Not as stylish and techy as the hybrid variant, but it definitely will have its fans ...

City Hatchback Petrol variant: Nicely enough


ON Nov 9, the highly-anticipated all-new Honda City Hatchback was open for bookings at all Honda dealerships nationwide. The company presented it as “A Step Above” in its segment, with the City sporting a new form in a stylish hatchback body type.

Conceptualised to be an “energetic” hatchback, it was developed through a combination of cutting-edge styling with a sporty feel and will be officially launched before the end of the year.

Honda Malaysia says the all-new City Hatchback has the best-in-class torque as well as advanced technological features.

$!City Hatchback Petrol variant: Nicely enough

A week later, the company treated the media to a teaser test drive session at the Sepang F1 Circuit, involving both variants of the City Hatchback, the “RS e:HEV” and “Petrol”.

The former is powered by 1.5-litre Sports intelligent Multi-Mode Drive (i-MMD) powertrain that delivers a powerful and immediate response through two electric motors for effortless drivability and efficiency. Yes, it is a hybrid.

Meanwhile, the not-hybrid Petrol variant has a 1.5-litre double overhead camshaft i-VTEC powertrain producing highest-in-class 119hp and a maximum torque of 145Nm.

Its has LED headlamps with LED daytime running lights, LED front foglamps, LED rear combi lights and 16-inch alloy rims. A much-coveted and popular feature synonymous with the Honda Jazz that is also available in the new hatchback is the four-mode Ultra Seats. The practical and versatile first-in-class feature allows the rear seats to be folded flat or flipped up in four configuration modes – Utility, Long, Tall and Refresh, to suit different needs of storage space by maximising the rear space creatively when transporting items.

Another advanced and first-in-segment feature is the remote engine start which provides added convenience, enabling the driver to remotely activate the engine and air-conditioning before entering the car, which also has rear air-conditioning ventilation for added comfort and convenience for rear seat passengers.

$!City Hatchback Petrol variant: Nicely enough

A segment-first safety feature in the new hatchback is the Honda LaneWatch, a camera-based advanced safety technology (pix, far right) which reduces blind spots by providing real-time visual in the infotainment system, when the left turn signal is activated or LaneWatch button is pressed.

The drive

It was only a couple of laps around the Sepang circuit’s South Track, which is about 2.6km long and it wasn’t a pedal-to-the-metal, angry drive; it was a “teaser drive”, not a track day. The purpose was not to see how quick the City Hatchback is, but rather for Honda to demonstrate the LaneWatch, how the car feels under normal use as compared to its popular saloon counterpart and also the difference between the Petrol and the RS e:HEV.

A segment competitor, which is very close in terms of price bracket, displacement and general specifications, was also used to further show how the City Hatchback is the one you should go for, be it the Petrol or RS e:HEV. The media representatives sampled all three and everyone agreed that as far as driving dynamics go, the City Hatchback of either variant is the better choice.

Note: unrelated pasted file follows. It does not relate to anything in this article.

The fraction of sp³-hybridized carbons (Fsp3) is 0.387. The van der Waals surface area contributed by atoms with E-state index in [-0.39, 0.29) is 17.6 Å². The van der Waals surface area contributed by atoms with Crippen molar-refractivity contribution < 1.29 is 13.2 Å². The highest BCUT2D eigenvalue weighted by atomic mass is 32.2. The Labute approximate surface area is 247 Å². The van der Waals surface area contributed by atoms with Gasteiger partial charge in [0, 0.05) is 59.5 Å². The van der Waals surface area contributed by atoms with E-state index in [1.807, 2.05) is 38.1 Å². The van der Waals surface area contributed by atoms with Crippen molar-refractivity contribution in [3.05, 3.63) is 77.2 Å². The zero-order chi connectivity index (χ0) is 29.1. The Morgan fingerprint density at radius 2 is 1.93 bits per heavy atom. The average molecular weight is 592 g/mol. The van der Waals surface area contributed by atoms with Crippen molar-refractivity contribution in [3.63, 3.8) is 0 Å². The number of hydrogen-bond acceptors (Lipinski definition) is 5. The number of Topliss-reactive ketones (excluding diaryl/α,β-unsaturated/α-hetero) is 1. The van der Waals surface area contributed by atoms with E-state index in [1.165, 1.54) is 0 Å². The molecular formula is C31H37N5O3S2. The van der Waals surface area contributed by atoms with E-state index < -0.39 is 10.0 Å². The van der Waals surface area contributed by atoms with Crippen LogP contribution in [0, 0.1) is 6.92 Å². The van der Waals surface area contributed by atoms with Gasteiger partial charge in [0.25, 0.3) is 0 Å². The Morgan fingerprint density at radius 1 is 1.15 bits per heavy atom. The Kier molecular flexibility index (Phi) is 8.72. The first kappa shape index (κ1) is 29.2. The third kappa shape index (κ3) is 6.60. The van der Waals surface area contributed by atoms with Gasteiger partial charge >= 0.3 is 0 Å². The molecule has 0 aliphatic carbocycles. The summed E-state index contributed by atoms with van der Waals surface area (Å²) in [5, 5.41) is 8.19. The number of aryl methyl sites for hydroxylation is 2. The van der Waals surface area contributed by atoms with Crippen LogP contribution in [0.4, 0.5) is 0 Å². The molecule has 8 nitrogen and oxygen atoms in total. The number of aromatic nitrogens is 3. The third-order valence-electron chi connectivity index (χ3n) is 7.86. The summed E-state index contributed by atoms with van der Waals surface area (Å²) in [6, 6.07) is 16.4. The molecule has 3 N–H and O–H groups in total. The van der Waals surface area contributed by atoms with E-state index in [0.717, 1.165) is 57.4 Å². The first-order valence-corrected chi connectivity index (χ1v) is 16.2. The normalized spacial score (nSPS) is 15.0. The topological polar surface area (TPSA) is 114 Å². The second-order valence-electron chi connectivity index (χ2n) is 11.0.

$!City Hatchback Petrol variant: Nicely enough

This one or the hybrid?

If you prefer simplicity, this variant is for you. Naturally less complicated than its hybrid counterpart, with just a good ol’ internal combustion engine with highest-in-class 119hp, a conventional handbrake lever and the cleaner, less-sporty exterior lines are among the things that you find as good enough for your needs.

Just 145Nm of torque is more than sufficient – it’s a four-door Japanese compact hatchback and not a heavy station wagon or crossover SUV, so the hybrid’s “powerful and immediate response” is unnecessary. You don’t plan to drag-race it, anyway! After all, Honda itself said the Petrol variant’s 119hp/145Nm combo offers “an ideal balance of exciting performance and fuel efficiency for a hatchback body type”.

I can live without “exclusive” high-gloss this, piano-black that and “sporty” or “sophisticated” parts that make the City Hatchback’s rear “look lighter with an active and young impression” (says Honda). I just really appreciate it as it is, in its Petrol variant form.

$!City Hatchback Petrol variant: Nicely enough

I don’t mind a couple of the features in the Honda Sensing driver assistance safety systems the RS e:HEV has. I can’t remember actually using the cruise control in the many cars I have owned and reviewed over the years, other than just to try them. Also, I prefer to operate the high-beam myself, rather than let the car do it for me.

All the active and passive safety systems/features the City Hatchback Petrol meet my expectations. Realistically, the aforementioned LaneWatch is not very important to me too but it’s nice to have it. Many people share my “less complicated, less risk” view, especially those who plan to own cars like the new City Hatchback for a long time.

Lastly, the Petrol, being much lighter than the RS e:HEV, is more nippy and I enjoy driving it around the circuit more; it has the highest-in-class power and looks cleaner, most likely the City Hatchback’s actual original design, sans the RS costume.

*Be advised, aside from all the features in the City Hatchback mentioned in this article, Honda Malaysia will only release the other specifications and also prices during the yet-to-be-announced launch.

**We’ll talk about the RS e:HEV very soon.

$!City Hatchback Petrol variant: Nicely enough